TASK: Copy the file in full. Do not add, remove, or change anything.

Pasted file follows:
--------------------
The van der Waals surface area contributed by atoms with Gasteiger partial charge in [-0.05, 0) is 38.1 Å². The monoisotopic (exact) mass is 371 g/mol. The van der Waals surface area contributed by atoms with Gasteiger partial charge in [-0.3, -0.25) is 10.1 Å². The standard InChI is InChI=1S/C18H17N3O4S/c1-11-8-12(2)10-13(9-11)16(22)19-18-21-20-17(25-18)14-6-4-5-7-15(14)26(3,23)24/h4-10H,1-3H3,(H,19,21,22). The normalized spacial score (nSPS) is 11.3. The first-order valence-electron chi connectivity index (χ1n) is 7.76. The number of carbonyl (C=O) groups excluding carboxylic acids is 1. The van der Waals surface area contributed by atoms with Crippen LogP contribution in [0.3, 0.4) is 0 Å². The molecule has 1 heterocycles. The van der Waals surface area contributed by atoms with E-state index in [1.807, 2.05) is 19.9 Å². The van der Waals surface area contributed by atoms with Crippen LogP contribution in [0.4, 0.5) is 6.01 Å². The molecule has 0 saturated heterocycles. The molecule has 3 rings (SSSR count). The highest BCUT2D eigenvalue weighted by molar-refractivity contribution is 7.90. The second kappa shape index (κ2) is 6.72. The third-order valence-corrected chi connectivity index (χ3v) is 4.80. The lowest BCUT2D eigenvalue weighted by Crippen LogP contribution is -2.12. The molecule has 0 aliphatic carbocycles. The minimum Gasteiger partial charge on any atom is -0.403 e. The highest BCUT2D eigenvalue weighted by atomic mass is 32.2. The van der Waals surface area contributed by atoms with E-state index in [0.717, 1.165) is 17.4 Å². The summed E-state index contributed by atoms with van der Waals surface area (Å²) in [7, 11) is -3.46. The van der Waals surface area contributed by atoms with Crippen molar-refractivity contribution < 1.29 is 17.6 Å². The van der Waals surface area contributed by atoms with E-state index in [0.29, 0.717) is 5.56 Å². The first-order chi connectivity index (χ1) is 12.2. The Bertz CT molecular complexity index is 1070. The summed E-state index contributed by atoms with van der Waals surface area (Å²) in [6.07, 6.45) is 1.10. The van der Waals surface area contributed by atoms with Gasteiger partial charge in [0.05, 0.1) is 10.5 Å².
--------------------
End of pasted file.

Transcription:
The van der Waals surface area contributed by atoms with Gasteiger partial charge in [-0.05, 0) is 38.1 Å². The monoisotopic (exact) mass is 371 g/mol. The van der Waals surface area contributed by atoms with Gasteiger partial charge in [-0.3, -0.25) is 10.1 Å². The standard InChI is InChI=1S/C18H17N3O4S/c1-11-8-12(2)10-13(9-11)16(22)19-18-21-20-17(25-18)14-6-4-5-7-15(14)26(3,23)24/h4-10H,1-3H3,(H,19,21,22). The normalized spacial score (nSPS) is 11.3. The first-order valence-electron chi connectivity index (χ1n) is 7.76. The number of carbonyl (C=O) groups excluding carboxylic acids is 1. The van der Waals surface area contributed by atoms with Crippen LogP contribution in [0.3, 0.4) is 0 Å². The molecule has 1 heterocycles. The van der Waals surface area contributed by atoms with E-state index in [1.807, 2.05) is 19.9 Å². The van der Waals surface area contributed by atoms with Crippen LogP contribution in [0.4, 0.5) is 6.01 Å². The molecule has 0 saturated heterocycles. The molecule has 3 rings (SSSR count). The highest BCUT2D eigenvalue weighted by molar-refractivity contribution is 7.90. The second kappa shape index (κ2) is 6.72. The third-order valence-corrected chi connectivity index (χ3v) is 4.80. The lowest BCUT2D eigenvalue weighted by Crippen LogP contribution is -2.12. The molecule has 0 aliphatic carbocycles. The minimum Gasteiger partial charge on any atom is -0.403 e. The highest BCUT2D eigenvalue weighted by atomic mass is 32.2. The van der Waals surface area contributed by atoms with E-state index in [0.717, 1.165) is 17.4 Å². The summed E-state index contributed by atoms with van der Waals surface area (Å²) in [7, 11) is -3.46. The van der Waals surface area contributed by atoms with Crippen molar-refractivity contribution < 1.29 is 17.6 Å². The van der Waals surface area contributed by atoms with E-state index in [0.29, 0.717) is 5.56 Å². The first-order chi connectivity index (χ1) is 12.2. The Bertz CT molecular complexity index is 1070. The summed E-state index contributed by atoms with van der Waals surface area (Å²) in [6.07, 6.45) is 1.10. The van der Waals surface area contributed by atoms with Gasteiger partial charge in [0.05, 0.1) is 10.5 Å².